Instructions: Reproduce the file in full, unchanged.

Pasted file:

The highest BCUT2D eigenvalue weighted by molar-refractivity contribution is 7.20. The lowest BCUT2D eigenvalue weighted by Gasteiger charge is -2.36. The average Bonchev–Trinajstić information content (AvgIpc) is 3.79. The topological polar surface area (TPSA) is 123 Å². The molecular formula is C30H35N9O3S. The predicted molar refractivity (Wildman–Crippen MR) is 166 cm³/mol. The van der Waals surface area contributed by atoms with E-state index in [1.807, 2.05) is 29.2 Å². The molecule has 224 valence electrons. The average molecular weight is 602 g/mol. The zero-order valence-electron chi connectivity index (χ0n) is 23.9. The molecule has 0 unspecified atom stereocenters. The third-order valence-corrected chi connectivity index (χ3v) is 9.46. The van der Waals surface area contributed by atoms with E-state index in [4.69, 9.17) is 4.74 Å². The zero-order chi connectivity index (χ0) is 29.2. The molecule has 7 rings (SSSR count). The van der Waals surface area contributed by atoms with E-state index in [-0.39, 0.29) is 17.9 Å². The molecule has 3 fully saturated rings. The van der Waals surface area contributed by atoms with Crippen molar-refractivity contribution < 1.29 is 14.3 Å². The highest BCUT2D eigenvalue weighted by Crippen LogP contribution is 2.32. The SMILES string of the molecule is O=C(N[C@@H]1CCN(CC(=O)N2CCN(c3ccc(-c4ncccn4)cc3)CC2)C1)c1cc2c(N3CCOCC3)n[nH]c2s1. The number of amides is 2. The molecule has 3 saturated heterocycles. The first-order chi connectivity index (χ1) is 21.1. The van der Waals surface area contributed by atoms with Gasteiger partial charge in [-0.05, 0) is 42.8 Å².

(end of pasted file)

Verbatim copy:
The highest BCUT2D eigenvalue weighted by molar-refractivity contribution is 7.20. The lowest BCUT2D eigenvalue weighted by Gasteiger charge is -2.36. The average Bonchev–Trinajstić information content (AvgIpc) is 3.79. The topological polar surface area (TPSA) is 123 Å². The molecular formula is C30H35N9O3S. The predicted molar refractivity (Wildman–Crippen MR) is 166 cm³/mol. The van der Waals surface area contributed by atoms with E-state index in [1.807, 2.05) is 29.2 Å². The molecule has 224 valence electrons. The average molecular weight is 602 g/mol. The zero-order valence-electron chi connectivity index (χ0n) is 23.9. The molecule has 0 unspecified atom stereocenters. The third-order valence-corrected chi connectivity index (χ3v) is 9.46. The van der Waals surface area contributed by atoms with E-state index in [4.69, 9.17) is 4.74 Å². The zero-order chi connectivity index (χ0) is 29.2. The molecule has 7 rings (SSSR count). The van der Waals surface area contributed by atoms with E-state index in [-0.39, 0.29) is 17.9 Å². The molecule has 3 fully saturated rings. The van der Waals surface area contributed by atoms with Crippen molar-refractivity contribution < 1.29 is 14.3 Å². The highest BCUT2D eigenvalue weighted by Crippen LogP contribution is 2.32. The SMILES string of the molecule is O=C(N[C@@H]1CCN(CC(=O)N2CCN(c3ccc(-c4ncccn4)cc3)CC2)C1)c1cc2c(N3CCOCC3)n[nH]c2s1. The number of amides is 2. The molecule has 3 saturated heterocycles. The first-order chi connectivity index (χ1) is 21.1. The van der Waals surface area contributed by atoms with Gasteiger partial charge in [-0.05, 0) is 42.8 Å².